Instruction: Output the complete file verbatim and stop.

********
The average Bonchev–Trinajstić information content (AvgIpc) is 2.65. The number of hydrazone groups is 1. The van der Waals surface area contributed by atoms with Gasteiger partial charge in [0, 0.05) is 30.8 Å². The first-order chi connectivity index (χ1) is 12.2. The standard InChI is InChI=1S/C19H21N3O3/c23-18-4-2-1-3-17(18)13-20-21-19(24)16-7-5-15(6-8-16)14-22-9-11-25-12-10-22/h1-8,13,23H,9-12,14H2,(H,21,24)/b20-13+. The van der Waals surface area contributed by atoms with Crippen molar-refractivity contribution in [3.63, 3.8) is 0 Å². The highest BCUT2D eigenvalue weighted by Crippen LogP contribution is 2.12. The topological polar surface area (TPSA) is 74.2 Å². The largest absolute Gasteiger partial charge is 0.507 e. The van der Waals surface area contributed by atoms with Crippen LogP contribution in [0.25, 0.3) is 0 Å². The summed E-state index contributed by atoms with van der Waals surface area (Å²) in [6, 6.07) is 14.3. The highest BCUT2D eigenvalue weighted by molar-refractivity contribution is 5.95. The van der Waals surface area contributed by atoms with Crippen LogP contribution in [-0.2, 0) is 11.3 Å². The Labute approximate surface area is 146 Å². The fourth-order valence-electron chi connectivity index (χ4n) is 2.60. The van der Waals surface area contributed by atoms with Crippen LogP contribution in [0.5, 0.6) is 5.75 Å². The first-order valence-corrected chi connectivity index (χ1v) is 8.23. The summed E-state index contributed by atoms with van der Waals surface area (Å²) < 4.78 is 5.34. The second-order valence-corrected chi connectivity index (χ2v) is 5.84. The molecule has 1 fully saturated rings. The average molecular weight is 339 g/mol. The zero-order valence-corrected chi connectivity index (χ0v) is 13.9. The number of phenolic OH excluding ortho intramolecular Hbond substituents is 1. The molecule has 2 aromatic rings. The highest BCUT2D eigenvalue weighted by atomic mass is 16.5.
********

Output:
The average Bonchev–Trinajstić information content (AvgIpc) is 2.65. The number of hydrazone groups is 1. The van der Waals surface area contributed by atoms with Gasteiger partial charge in [0, 0.05) is 30.8 Å². The first-order chi connectivity index (χ1) is 12.2. The standard InChI is InChI=1S/C19H21N3O3/c23-18-4-2-1-3-17(18)13-20-21-19(24)16-7-5-15(6-8-16)14-22-9-11-25-12-10-22/h1-8,13,23H,9-12,14H2,(H,21,24)/b20-13+. The van der Waals surface area contributed by atoms with Crippen molar-refractivity contribution in [3.63, 3.8) is 0 Å². The highest BCUT2D eigenvalue weighted by Crippen LogP contribution is 2.12. The topological polar surface area (TPSA) is 74.2 Å². The largest absolute Gasteiger partial charge is 0.507 e. The van der Waals surface area contributed by atoms with Crippen LogP contribution in [0.25, 0.3) is 0 Å². The summed E-state index contributed by atoms with van der Waals surface area (Å²) in [6, 6.07) is 14.3. The highest BCUT2D eigenvalue weighted by molar-refractivity contribution is 5.95. The van der Waals surface area contributed by atoms with Crippen LogP contribution in [-0.2, 0) is 11.3 Å². The Labute approximate surface area is 146 Å². The fourth-order valence-electron chi connectivity index (χ4n) is 2.60. The van der Waals surface area contributed by atoms with Crippen LogP contribution in [0.5, 0.6) is 5.75 Å². The first-order valence-corrected chi connectivity index (χ1v) is 8.23. The summed E-state index contributed by atoms with van der Waals surface area (Å²) < 4.78 is 5.34. The second-order valence-corrected chi connectivity index (χ2v) is 5.84. The molecule has 1 fully saturated rings. The average molecular weight is 339 g/mol. The zero-order valence-corrected chi connectivity index (χ0v) is 13.9. The number of phenolic OH excluding ortho intramolecular Hbond substituents is 1. The molecule has 2 aromatic rings. The highest BCUT2D eigenvalue weighted by atomic mass is 16.5.